An object, in object-oriented programming (OOP), is an abstract data type created by a developer. It can include multiple properties and methods and may even contain other objects. In most programming languages, objects are defined as classes.

Objects provide a structured approach to programming. By defining a dataset as a custom object, a developer can easily create multiple similar objects and modify existing objects within a program. Additionally, objects provide "encapsulation," meaning the data within an object is protected from being modified or destroyed by other functions or methods unless explicitly allowed.

A simple example of an object may be a user account created for a website. The object might defined as class userAccount and contain attributes such as:

  • first name
  • last name
  • email address
  • password
  • age
  • location
  • photo

Instead of recreating these properties each time a new user account is created, a web script can simply instantiate a userAccount object. Data assigned to the object may be stored in a database if the user account is saved.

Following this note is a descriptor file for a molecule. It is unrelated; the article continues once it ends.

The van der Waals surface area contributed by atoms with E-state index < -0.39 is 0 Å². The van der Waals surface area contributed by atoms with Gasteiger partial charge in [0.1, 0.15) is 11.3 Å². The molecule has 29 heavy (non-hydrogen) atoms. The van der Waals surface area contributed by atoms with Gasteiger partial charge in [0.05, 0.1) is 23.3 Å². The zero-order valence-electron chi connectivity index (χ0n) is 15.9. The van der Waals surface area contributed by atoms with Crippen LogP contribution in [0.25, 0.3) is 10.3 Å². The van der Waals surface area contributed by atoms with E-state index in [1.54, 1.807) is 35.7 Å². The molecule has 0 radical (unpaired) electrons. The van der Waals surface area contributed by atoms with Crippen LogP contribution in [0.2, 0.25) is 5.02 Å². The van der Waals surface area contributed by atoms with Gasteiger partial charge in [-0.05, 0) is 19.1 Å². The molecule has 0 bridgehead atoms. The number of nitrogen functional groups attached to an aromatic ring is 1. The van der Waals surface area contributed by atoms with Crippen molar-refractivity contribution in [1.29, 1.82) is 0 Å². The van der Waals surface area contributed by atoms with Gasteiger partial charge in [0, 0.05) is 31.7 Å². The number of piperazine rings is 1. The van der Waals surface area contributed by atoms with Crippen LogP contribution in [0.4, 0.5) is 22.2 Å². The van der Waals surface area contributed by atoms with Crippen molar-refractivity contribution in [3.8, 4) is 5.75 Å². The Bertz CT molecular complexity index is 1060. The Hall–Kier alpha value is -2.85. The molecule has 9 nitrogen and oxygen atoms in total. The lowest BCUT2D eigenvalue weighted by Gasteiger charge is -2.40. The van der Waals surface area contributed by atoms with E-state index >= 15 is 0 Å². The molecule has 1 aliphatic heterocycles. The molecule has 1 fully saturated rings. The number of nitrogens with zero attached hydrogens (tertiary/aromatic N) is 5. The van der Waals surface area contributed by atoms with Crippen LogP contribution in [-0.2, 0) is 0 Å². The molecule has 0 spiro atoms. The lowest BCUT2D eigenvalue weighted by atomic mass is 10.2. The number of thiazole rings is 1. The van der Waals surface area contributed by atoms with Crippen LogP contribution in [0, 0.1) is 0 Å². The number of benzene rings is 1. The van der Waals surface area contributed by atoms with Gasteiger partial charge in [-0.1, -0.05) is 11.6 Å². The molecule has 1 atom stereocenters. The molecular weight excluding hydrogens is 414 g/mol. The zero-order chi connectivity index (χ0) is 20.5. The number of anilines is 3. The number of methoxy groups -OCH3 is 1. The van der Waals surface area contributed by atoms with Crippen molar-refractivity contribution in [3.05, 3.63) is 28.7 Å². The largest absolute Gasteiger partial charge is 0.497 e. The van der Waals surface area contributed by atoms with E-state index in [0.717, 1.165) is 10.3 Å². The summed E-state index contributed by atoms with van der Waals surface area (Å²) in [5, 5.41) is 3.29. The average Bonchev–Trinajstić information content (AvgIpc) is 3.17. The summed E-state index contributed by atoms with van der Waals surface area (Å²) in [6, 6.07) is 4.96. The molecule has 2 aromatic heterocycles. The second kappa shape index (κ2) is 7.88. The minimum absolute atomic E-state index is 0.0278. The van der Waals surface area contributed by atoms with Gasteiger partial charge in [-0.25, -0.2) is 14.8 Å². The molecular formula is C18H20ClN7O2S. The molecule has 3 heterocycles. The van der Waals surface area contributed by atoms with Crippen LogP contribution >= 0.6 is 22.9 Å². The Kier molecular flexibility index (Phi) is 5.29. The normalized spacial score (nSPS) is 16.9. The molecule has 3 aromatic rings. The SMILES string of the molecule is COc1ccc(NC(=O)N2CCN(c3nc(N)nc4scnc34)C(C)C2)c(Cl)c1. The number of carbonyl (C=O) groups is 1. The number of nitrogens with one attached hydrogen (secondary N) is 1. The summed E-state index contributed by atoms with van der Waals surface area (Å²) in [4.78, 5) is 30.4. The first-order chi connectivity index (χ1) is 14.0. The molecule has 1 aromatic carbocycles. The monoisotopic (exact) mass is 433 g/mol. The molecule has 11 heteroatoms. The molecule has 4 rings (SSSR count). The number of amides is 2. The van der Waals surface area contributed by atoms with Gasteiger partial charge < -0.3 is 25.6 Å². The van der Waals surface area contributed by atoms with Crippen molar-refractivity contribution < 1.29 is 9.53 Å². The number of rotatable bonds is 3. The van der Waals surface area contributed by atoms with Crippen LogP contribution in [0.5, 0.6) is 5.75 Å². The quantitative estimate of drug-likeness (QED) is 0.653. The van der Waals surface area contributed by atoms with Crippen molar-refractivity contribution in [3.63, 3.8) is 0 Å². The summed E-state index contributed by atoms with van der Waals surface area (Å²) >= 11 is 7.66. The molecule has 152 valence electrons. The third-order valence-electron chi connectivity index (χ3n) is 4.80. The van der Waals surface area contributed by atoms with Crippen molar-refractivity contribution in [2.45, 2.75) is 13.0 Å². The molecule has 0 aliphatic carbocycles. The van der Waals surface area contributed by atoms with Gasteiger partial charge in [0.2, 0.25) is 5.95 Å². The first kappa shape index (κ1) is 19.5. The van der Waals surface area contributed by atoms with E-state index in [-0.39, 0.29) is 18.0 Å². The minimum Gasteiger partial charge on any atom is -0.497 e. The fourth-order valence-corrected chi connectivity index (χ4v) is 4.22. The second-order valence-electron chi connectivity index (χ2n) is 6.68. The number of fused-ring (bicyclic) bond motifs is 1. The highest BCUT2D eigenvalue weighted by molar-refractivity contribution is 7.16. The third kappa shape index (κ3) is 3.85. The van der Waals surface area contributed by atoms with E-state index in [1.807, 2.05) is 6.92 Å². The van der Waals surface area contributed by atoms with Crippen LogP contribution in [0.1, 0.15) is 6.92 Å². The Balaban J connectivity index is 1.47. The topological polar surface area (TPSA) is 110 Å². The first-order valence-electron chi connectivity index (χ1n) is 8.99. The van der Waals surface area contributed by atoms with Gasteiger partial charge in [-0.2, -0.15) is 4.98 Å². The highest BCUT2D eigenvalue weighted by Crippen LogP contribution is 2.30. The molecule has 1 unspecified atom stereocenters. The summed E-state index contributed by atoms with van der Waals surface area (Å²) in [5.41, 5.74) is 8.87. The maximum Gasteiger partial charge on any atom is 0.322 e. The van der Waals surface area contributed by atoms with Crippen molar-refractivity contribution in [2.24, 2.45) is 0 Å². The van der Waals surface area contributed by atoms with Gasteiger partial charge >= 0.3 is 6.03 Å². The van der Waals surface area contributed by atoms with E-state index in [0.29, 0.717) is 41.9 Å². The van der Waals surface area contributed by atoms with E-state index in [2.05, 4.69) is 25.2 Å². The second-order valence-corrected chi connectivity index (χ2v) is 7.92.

A more advanced example of an object is a character in a video game. The character might have standard attributes, such as a name, hitpoints, and movement speed. It may also contain other objects, such as weapons, armor, items, etc. In this case, the character is the "parent object" and the objects it contains are "child objects." Both the parent and child objects can have their own properties and methods. For example, the character may have methods such as "move" and "attack." The "attack" command might reference the "weapon" object, which has its own methods, such as "swing" or "thrust."

NOTE: While objects are usually associated with object-oriented programming, in general computer science terminology, an object may refer to a single programming element, such as a variable, constant, function, or method.

Updated February 28, 2019 by Per C.

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